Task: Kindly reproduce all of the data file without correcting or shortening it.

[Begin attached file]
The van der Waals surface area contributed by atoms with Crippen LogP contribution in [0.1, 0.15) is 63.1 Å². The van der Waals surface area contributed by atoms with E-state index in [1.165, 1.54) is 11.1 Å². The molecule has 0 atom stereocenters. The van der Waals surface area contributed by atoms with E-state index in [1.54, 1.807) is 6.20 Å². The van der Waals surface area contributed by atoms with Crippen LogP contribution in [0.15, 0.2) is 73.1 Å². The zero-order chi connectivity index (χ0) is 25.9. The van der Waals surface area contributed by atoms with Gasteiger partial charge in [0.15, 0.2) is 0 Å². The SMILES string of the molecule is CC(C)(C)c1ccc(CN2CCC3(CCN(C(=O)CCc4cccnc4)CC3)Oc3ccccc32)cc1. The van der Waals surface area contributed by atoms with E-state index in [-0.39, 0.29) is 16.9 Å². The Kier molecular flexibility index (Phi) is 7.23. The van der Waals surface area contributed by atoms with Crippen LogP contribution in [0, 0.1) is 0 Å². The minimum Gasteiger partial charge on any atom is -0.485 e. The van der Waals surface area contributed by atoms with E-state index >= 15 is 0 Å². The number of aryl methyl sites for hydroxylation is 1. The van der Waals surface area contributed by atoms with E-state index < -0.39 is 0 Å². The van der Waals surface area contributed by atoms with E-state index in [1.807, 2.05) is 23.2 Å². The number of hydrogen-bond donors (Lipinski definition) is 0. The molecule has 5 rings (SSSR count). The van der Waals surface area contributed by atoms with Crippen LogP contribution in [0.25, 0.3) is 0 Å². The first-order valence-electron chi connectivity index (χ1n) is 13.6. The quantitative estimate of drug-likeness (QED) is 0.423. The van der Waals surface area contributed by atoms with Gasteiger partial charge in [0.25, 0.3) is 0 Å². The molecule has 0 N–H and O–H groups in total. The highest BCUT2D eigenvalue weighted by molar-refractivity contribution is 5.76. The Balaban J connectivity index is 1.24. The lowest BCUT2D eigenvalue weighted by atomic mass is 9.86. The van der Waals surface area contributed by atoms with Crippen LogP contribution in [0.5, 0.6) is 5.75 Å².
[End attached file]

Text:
The van der Waals surface area contributed by atoms with Crippen LogP contribution in [0.1, 0.15) is 63.1 Å². The van der Waals surface area contributed by atoms with E-state index in [1.165, 1.54) is 11.1 Å². The molecule has 0 atom stereocenters. The van der Waals surface area contributed by atoms with E-state index in [1.54, 1.807) is 6.20 Å². The van der Waals surface area contributed by atoms with Crippen LogP contribution in [0.15, 0.2) is 73.1 Å². The zero-order chi connectivity index (χ0) is 25.9. The van der Waals surface area contributed by atoms with Gasteiger partial charge in [0.15, 0.2) is 0 Å². The SMILES string of the molecule is CC(C)(C)c1ccc(CN2CCC3(CCN(C(=O)CCc4cccnc4)CC3)Oc3ccccc32)cc1. The van der Waals surface area contributed by atoms with E-state index in [-0.39, 0.29) is 16.9 Å². The Kier molecular flexibility index (Phi) is 7.23. The van der Waals surface area contributed by atoms with Crippen LogP contribution in [0, 0.1) is 0 Å². The minimum Gasteiger partial charge on any atom is -0.485 e. The van der Waals surface area contributed by atoms with E-state index >= 15 is 0 Å². The number of aryl methyl sites for hydroxylation is 1. The van der Waals surface area contributed by atoms with E-state index < -0.39 is 0 Å². The van der Waals surface area contributed by atoms with E-state index in [1.807, 2.05) is 23.2 Å². The number of hydrogen-bond donors (Lipinski definition) is 0. The molecule has 5 rings (SSSR count). The van der Waals surface area contributed by atoms with Crippen LogP contribution in [0.25, 0.3) is 0 Å². The first-order valence-electron chi connectivity index (χ1n) is 13.6. The quantitative estimate of drug-likeness (QED) is 0.423. The van der Waals surface area contributed by atoms with Gasteiger partial charge in [0.25, 0.3) is 0 Å². The molecule has 0 N–H and O–H groups in total. The highest BCUT2D eigenvalue weighted by molar-refractivity contribution is 5.76. The Balaban J connectivity index is 1.24. The lowest BCUT2D eigenvalue weighted by atomic mass is 9.86. The van der Waals surface area contributed by atoms with Crippen LogP contribution in [0.5, 0.6) is 5.75 Å².